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I have a file that contains lines that look like the following:

14|geauxtigers|90
14|geauxtigers|null

I want to remove all instances in the file with the null as the last term. Is there a way to do this with Unix commands?

I was going to read in the file with Java and look at adjacent lines and remove the line whose adjacent line has similar first two terms but null as the third term. Is there a way to do this through Unix tools?

Edit: I don't want to blindly remove all of the terms with null as the third term, I might have the following entry: 15|lsu|null I'd like to keep it since it is the only entry. It's just that, if there is another line with a third term that is non-null, I would like to keep the non-null value.

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migrated from stackoverflow.com Oct 25 '11 at 2:31

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So what does this have to do with Java? –  Matt Ball Oct 24 '11 at 20:03
    
That looks like a job for the sed and grep commands, I'll let the experts answer this question –  Óscar López Oct 24 '11 at 20:04
    
i am curious that, 5 answers, but nobody gave an AWK solution for such a typical "awk question" –  Kent Oct 24 '11 at 20:25
    
This is underspecified. Are "similar" lines always adjacent? Do you want the result in the same order as the input? –  ninjalj Oct 24 '11 at 21:36

8 Answers 8

up vote 1 down vote accepted

I would like add one more answer, using awk:

awk -F'|' '{if($3!="null"){a=$1;b=$2;print}else{if(a!=$1 || b!=$2)print}}' yourFile

test

kent$  echo "14|geauxtigers|90
14|geauxtigers|null
foo|bar|blah
x|y|z
x|y|null"|awk -F'|' '{if($3!="null"){a=$1;b=$2;print}else{if(a!=$1 || b!=$2)print}}'    
14|geauxtigers|90
foo|bar|blah
x|y|z
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grep -v '|null$' yourfile.txt > filtered.txt
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User needs to be selective about removing null lines. –  glenn jackman Oct 25 '11 at 12:51

Assuming lines can come in any order, and the result is ordered numerically on first field, here's a Perl solution:

echo -e "2|asd|null
11|bla|asd
14|geauxtigers|90
2|asd|2
15|lsu|null
14|geauxtigers|null" | perl -e '
while(<>) {
  $line=$_;
  s@\|[^|]*$@@;
  $hash{$_}=$line
}
for $line (sort {$a<=>$b} keys %hash) {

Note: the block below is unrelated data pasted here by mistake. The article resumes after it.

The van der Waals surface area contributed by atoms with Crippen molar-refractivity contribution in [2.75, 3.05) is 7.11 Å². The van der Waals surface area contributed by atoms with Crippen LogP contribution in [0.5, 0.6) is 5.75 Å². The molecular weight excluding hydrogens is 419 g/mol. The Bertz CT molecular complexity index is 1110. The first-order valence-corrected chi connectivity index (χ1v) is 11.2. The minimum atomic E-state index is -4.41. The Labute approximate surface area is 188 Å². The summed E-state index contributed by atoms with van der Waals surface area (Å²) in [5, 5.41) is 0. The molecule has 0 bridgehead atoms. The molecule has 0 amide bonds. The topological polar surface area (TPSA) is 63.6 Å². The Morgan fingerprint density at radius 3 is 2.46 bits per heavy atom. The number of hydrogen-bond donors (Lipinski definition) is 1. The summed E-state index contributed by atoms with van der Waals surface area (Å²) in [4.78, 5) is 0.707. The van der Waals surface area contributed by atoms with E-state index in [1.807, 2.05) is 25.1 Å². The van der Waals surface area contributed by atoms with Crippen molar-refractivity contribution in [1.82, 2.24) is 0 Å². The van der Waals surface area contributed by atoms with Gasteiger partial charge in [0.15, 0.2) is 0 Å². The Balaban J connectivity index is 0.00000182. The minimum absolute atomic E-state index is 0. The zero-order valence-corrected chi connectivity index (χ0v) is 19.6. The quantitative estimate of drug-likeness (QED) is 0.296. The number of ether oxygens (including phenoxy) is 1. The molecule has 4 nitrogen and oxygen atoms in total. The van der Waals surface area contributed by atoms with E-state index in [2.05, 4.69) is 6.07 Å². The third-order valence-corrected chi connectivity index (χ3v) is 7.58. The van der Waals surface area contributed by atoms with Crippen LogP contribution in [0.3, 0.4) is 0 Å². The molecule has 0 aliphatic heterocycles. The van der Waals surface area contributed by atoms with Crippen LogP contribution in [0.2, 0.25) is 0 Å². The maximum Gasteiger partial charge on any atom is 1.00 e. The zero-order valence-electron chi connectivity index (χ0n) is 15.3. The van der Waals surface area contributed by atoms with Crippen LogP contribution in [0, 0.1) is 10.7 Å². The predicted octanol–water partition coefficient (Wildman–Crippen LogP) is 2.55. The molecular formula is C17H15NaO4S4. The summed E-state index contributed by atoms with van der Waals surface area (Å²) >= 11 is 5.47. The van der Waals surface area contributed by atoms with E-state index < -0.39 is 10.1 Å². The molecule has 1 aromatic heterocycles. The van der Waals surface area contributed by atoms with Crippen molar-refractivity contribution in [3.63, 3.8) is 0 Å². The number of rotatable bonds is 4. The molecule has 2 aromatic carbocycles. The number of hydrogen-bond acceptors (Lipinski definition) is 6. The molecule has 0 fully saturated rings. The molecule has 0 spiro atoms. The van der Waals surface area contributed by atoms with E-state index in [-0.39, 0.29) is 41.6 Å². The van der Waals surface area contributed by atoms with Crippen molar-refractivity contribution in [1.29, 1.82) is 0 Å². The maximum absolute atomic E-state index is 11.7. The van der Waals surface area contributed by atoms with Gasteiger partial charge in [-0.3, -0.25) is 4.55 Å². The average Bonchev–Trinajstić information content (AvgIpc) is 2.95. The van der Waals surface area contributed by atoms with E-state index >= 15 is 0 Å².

print $hash{$line}
}'
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Assuming the lines might appear in any order, scan the file twice, first finding the non-null lines: I assume the "key" is the first two columns:

awk -F '|' '
  NR == FNR  && $NF != "null" { notnull[$1 FS $2]; next }
  $NF == "null" && $1 FS $2 in notnull {next}
  {print} 
' filename filename > file.nonulls 

If the null line always follows it's partner:

awk -F '|' '
  $NF != null {seen[$1 FS $2]}
  $NF == "null" && $1 FS $2 in seen {next}
  {print}
' filename > file.nonulls 
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cat file | grep -v '|null$' > file2

This pipes the file named file (you can fill in another name after the cat) through the grep-command which filter lines with patterns. The '-v' inverses the match, so all lines are matched, that have not the pattern. At last the result is put into file2.

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User needs to be selective about removing null lines. –  glenn jackman Oct 25 '11 at 12:52
    
That was added as an edit to the question. The old question was answered by this, as the similar answers show. I will try to improve my answer later, but I have not enough time now at work. –  Mnementh Oct 25 '11 at 12:59
grep -Ev 'null' > newfile.with.nulls.removed
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User needs to be selective about removing null lines. –  glenn jackman Oct 25 '11 at 12:52

Try using grep -v:

grep -v '|null$' myfile.txt > myfile-fixed.txt
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User needs to be selective about removing null lines. –  glenn jackman Oct 25 '11 at 12:52

Depending on your linux flavor, you can try something like:

egrep -v '[|]null$' < file.in > file.out
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User needs to be selective about removing null lines. –  glenn jackman Oct 25 '11 at 12:52

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